Monday, 16 January 2017

52 Cycling Voices - No. 1: Maria David

For this year, each week we will hear from different women talking about cycling. They will be women who ride a lot, a little, for leisure, competitively, who just go to the shops or to work by bike. Some may work in cycling but don't ride, some may just like watching cycling, and others might be cycling wives, girlfriends or widows who can't stand cycling! Whatever, 52 Cycling Voices will be about women giving their thoughts on bike riding.

This week the person in the spotlight is yours truly.

Maria David, Aged 47

From: London (grew up in Yorkshire)

Medical Copywriter (and cycling writer/journalist too!)


Maria on Westminster Bridge with the Raleigh Mustang Sport

"I've been cycling on an off since the age of seven, when my dad decided that I had to take my stabilisers off (much to my chagrin!). I then got a second-hand Raleigh 14 which I loved, even if I had a few spills on it. Back then I really hoped I could get a Raleigh Grifter like the cool kids in my class, but that never happened so I stuck with the kiddies' Raleigh 14. 

When I was a little older I shared a bike with one of my sisters, though she hardly rode it and I rode it a lot - mainly to go to the shops and run errands. It hadn't been long since I passed my cycling proficiency test, so I always found it exciting to get out on my bike and go somewhere. 


One day we were invited to take part in an 11-mile cycle ride organised by the local church youth group and I had hoped to go on the ride. But my parents didn't allow me to go because I had had knee problems and they thought that the distance would be much too far, so ironically, my sister who hardly cycled went instead! She never said much about the experience so I'm not sure she enjoyed it. 


After that I never did that much cycling until when I was at university. I got a holiday job in a packing factory to save up money to get a cheap mountain bike. The make was Falcon and I remember travelling up to their factory in a nearby town called Brigg, which was like the big city for me, considering I was just living in a small village on the Lincolnshire/South Yorkshire border. 


The bike was my pride and joy and I used it a lot, particularly in my second year at university, when I lived off-campus, and would do the eight-mile ride to get to lectures. I also went on a few trips with it during the holidays - to the Peak District, the Lake District, the Mendips and the Malvern Hills - much to the worry of my mother, and the anger of my dad who both kept thinking I was trying to get myself killed!


There have been long gaps when I hardly cycled since those days, but cycling has been a continuous part of my life since 1999 when I had to become a regular/committed cyclist in order to get through triathlons. 


That was a big step for me because it was only then that I rode a "racing bike" with dropped handlebars for the first time, and also had to deal with cleats where my feet were clipped into the pedals. I am grateful to the motorists who were sympathetic towards me during those dicey moments when I had to lean on their cars to avoid crashing because the bike stopped but I still had my feet clipped into the pedals!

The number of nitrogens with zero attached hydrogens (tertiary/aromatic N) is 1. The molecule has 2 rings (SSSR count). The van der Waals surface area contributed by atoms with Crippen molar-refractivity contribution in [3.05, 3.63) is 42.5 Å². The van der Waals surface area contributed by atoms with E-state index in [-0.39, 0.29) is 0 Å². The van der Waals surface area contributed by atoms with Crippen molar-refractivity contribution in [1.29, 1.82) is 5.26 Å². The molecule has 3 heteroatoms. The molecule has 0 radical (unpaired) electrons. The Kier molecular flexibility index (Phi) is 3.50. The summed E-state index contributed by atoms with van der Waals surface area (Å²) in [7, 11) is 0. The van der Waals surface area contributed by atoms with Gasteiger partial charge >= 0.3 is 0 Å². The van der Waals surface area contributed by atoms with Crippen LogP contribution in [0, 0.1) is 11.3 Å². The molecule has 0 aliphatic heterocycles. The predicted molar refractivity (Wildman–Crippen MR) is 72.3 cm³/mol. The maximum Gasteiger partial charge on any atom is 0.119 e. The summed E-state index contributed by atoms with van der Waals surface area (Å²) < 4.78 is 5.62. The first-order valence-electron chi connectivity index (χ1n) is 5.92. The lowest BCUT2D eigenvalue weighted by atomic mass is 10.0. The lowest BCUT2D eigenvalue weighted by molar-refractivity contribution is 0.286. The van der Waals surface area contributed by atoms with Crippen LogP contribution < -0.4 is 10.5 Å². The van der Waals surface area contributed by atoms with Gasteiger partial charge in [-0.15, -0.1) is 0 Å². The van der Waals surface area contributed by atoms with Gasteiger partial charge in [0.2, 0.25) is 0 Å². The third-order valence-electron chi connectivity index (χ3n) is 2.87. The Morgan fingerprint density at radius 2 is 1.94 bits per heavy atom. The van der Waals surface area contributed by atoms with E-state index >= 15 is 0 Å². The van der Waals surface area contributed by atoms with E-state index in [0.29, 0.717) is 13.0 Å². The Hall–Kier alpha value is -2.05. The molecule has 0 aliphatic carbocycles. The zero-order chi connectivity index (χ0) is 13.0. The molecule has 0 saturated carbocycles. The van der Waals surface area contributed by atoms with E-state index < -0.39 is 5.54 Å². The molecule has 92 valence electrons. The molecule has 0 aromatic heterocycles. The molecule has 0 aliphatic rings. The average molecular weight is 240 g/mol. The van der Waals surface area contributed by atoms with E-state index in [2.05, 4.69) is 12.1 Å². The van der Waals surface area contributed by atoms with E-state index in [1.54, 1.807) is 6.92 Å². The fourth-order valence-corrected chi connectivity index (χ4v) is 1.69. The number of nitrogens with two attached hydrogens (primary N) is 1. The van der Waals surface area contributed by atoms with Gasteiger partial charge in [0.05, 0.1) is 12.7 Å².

I ride an old De Ver road bike that was built by Maurice Burton, the former professional racing cyclist who owns the De Ver shop in Streatham, South London. It's not the only bike I have, but it's my favourite because it was my first ever road bike. Lately, I've been riding a nice Boardman women's road bike, kindly provided by Halfords, and Raleigh provided me with a Mustang Sport Gravel bike, which I have also been enjoying testing.


For me, cycling is just part of my daily bread like other constants in my life such as running, writing and crochet. Cycling means freedom to get from A to B without being in the lap of Transport for London, or being held to ransom by Southern Rail and their industrial disputes. 


Technical problems on a bike are infrequent and easy to resolve, and when riding I get to see places from a different angle to when I am zooming by in a car or on a train. Cycling allows me to see the fabric of a country or a region that bit more intricately than if I just went on a bog-standard trip or package holiday. It has certainly allowed me to see some nice places around Europe and beyond. 


Furthermore, being a cyclist I feel like I am part of a community and it's great to see other kindred souls on the road - whether it's when commuting to work by bike, struggling up a 2-hour long arduous climb in the Alps or seeing others who are equally mad as me rattling our bones across the South Downs on a rigid cyclocross bike!  


For all the places that I have ridden my bike, I must say that my favourite bike ride is just riding around the various neighbourhoods and touristic parts of London when there's no traffic. London is my favourite city in the world (closely followed by Paris) and I just like to ride and take in the sites of this great city on a sunny day. I did that recently on Christmas day and usually do this whenever I am in London at Christmas. 


It's also nice to do the Ride London FreeCycle event where Central London is completely closed to traffic and again you can ride your bike at a leisurely pace with thousands of folks of all ages, shapes, sizes and cultures. 


Bike riding can be a great leveller and brings out the best in me (at least most of the time!). I can't see myself deciding to stop cycling any time soon!"


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